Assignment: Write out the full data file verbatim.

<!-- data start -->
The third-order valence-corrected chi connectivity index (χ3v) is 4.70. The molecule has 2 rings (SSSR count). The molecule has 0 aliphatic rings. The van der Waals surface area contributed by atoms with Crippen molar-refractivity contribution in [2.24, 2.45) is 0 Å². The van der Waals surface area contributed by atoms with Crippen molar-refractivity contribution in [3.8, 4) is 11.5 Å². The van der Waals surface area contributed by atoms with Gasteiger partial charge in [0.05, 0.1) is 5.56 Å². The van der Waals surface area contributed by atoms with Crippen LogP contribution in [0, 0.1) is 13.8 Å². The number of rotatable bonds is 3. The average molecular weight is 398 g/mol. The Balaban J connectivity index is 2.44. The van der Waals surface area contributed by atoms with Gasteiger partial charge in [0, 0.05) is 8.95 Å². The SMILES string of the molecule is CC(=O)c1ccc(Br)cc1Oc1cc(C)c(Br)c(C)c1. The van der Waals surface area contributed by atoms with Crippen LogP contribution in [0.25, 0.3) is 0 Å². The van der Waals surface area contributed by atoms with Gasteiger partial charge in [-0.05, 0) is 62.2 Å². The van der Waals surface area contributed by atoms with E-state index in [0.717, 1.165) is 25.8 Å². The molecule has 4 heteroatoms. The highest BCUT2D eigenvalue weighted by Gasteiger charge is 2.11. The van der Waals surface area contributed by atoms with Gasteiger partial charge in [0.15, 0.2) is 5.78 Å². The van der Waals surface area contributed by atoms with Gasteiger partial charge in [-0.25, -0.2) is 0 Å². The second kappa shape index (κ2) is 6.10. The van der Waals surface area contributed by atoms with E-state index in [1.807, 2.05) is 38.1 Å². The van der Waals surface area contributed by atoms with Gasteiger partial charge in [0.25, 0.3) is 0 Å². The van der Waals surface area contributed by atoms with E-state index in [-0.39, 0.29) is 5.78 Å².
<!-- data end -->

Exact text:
The third-order valence-corrected chi connectivity index (χ3v) is 4.70. The molecule has 2 rings (SSSR count). The molecule has 0 aliphatic rings. The van der Waals surface area contributed by atoms with Crippen molar-refractivity contribution in [2.24, 2.45) is 0 Å². The van der Waals surface area contributed by atoms with Crippen molar-refractivity contribution in [3.8, 4) is 11.5 Å². The van der Waals surface area contributed by atoms with Gasteiger partial charge in [0.05, 0.1) is 5.56 Å². The van der Waals surface area contributed by atoms with Crippen LogP contribution in [0, 0.1) is 13.8 Å². The number of rotatable bonds is 3. The average molecular weight is 398 g/mol. The Balaban J connectivity index is 2.44. The van der Waals surface area contributed by atoms with Gasteiger partial charge in [0, 0.05) is 8.95 Å². The SMILES string of the molecule is CC(=O)c1ccc(Br)cc1Oc1cc(C)c(Br)c(C)c1. The van der Waals surface area contributed by atoms with Crippen LogP contribution in [0.25, 0.3) is 0 Å². The van der Waals surface area contributed by atoms with Gasteiger partial charge in [-0.05, 0) is 62.2 Å². The van der Waals surface area contributed by atoms with E-state index in [0.717, 1.165) is 25.8 Å². The molecule has 4 heteroatoms. The highest BCUT2D eigenvalue weighted by Gasteiger charge is 2.11. The van der Waals surface area contributed by atoms with Gasteiger partial charge in [0.15, 0.2) is 5.78 Å². The van der Waals surface area contributed by atoms with Gasteiger partial charge in [-0.25, -0.2) is 0 Å². The second kappa shape index (κ2) is 6.10. The van der Waals surface area contributed by atoms with E-state index in [1.807, 2.05) is 38.1 Å². The van der Waals surface area contributed by atoms with Gasteiger partial charge in [0.25, 0.3) is 0 Å². The van der Waals surface area contributed by atoms with E-state index in [-0.39, 0.29) is 5.78 Å².